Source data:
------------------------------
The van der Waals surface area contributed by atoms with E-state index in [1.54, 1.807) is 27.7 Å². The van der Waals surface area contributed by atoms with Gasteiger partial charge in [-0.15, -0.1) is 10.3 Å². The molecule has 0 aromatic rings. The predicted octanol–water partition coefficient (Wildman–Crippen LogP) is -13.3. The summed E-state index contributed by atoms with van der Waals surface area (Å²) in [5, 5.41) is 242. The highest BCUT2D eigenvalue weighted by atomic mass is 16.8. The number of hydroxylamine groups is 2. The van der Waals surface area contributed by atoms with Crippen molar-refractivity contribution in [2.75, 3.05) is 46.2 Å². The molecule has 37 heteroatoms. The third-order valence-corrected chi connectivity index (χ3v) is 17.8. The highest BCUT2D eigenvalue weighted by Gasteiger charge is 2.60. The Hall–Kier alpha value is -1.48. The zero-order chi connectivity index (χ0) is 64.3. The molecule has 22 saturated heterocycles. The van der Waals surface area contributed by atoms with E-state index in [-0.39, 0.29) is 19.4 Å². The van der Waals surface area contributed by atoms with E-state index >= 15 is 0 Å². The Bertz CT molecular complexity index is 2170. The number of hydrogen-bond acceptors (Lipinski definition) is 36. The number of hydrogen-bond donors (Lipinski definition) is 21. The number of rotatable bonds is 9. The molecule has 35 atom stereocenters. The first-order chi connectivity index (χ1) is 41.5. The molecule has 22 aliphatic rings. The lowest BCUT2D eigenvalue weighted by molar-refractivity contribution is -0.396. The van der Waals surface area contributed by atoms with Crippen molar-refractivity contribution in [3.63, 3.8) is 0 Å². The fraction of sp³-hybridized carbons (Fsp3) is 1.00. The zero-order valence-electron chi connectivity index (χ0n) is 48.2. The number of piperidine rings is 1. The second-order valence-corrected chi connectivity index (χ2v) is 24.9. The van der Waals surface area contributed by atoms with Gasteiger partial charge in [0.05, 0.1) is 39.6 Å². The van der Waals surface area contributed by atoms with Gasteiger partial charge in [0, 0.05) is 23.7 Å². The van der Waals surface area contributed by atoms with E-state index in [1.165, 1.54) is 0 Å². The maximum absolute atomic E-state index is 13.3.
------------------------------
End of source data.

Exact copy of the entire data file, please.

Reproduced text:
The van der Waals surface area contributed by atoms with E-state index in [1.54, 1.807) is 27.7 Å². The van der Waals surface area contributed by atoms with Gasteiger partial charge in [-0.15, -0.1) is 10.3 Å². The molecule has 0 aromatic rings. The predicted octanol–water partition coefficient (Wildman–Crippen LogP) is -13.3. The summed E-state index contributed by atoms with van der Waals surface area (Å²) in [5, 5.41) is 242. The highest BCUT2D eigenvalue weighted by atomic mass is 16.8. The number of hydroxylamine groups is 2. The van der Waals surface area contributed by atoms with Crippen molar-refractivity contribution in [2.75, 3.05) is 46.2 Å². The molecule has 37 heteroatoms. The third-order valence-corrected chi connectivity index (χ3v) is 17.8. The highest BCUT2D eigenvalue weighted by Gasteiger charge is 2.60. The Hall–Kier alpha value is -1.48. The zero-order chi connectivity index (χ0) is 64.3. The molecule has 22 saturated heterocycles. The van der Waals surface area contributed by atoms with E-state index in [-0.39, 0.29) is 19.4 Å². The van der Waals surface area contributed by atoms with E-state index >= 15 is 0 Å². The Bertz CT molecular complexity index is 2170. The number of hydrogen-bond acceptors (Lipinski definition) is 36. The number of hydrogen-bond donors (Lipinski definition) is 21. The number of rotatable bonds is 9. The molecule has 35 atom stereocenters. The first-order chi connectivity index (χ1) is 41.5. The molecule has 22 aliphatic rings. The lowest BCUT2D eigenvalue weighted by molar-refractivity contribution is -0.396. The van der Waals surface area contributed by atoms with Crippen molar-refractivity contribution in [3.63, 3.8) is 0 Å². The fraction of sp³-hybridized carbons (Fsp3) is 1.00. The zero-order valence-electron chi connectivity index (χ0n) is 48.2. The number of piperidine rings is 1. The second-order valence-corrected chi connectivity index (χ2v) is 24.9. The van der Waals surface area contributed by atoms with Gasteiger partial charge in [0.05, 0.1) is 39.6 Å². The van der Waals surface area contributed by atoms with Gasteiger partial charge in [0, 0.05) is 23.7 Å². The van der Waals surface area contributed by atoms with E-state index in [1.165, 1.54) is 0 Å². The maximum absolute atomic E-state index is 13.3.